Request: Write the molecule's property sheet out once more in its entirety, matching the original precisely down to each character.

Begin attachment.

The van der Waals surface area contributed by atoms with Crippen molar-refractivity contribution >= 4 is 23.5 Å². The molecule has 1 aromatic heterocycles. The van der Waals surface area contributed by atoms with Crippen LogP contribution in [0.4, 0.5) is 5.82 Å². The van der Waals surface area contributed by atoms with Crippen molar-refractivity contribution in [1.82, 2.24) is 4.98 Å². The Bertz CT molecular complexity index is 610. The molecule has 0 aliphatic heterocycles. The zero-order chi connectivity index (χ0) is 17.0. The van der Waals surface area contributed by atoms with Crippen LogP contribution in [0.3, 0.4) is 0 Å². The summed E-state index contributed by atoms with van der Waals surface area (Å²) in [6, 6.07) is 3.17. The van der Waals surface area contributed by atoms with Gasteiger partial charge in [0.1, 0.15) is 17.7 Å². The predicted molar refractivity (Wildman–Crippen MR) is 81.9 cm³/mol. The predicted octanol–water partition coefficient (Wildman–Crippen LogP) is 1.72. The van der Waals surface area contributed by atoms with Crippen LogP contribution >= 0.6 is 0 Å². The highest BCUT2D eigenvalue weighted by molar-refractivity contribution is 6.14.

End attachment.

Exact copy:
The van der Waals surface area contributed by atoms with Crippen molar-refractivity contribution >= 4 is 23.5 Å². The molecule has 1 aromatic heterocycles. The van der Waals surface area contributed by atoms with Crippen LogP contribution in [0.4, 0.5) is 5.82 Å². The van der Waals surface area contributed by atoms with Crippen molar-refractivity contribution in [1.82, 2.24) is 4.98 Å². The Bertz CT molecular complexity index is 610. The molecule has 0 aliphatic heterocycles. The zero-order chi connectivity index (χ0) is 17.0. The van der Waals surface area contributed by atoms with Crippen LogP contribution in [0.3, 0.4) is 0 Å². The summed E-state index contributed by atoms with van der Waals surface area (Å²) in [6, 6.07) is 3.17. The van der Waals surface area contributed by atoms with Gasteiger partial charge in [0.1, 0.15) is 17.7 Å². The predicted molar refractivity (Wildman–Crippen MR) is 81.9 cm³/mol. The predicted octanol–water partition coefficient (Wildman–Crippen LogP) is 1.72. The van der Waals surface area contributed by atoms with Crippen LogP contribution >= 0.6 is 0 Å². The highest BCUT2D eigenvalue weighted by molar-refractivity contribution is 6.14.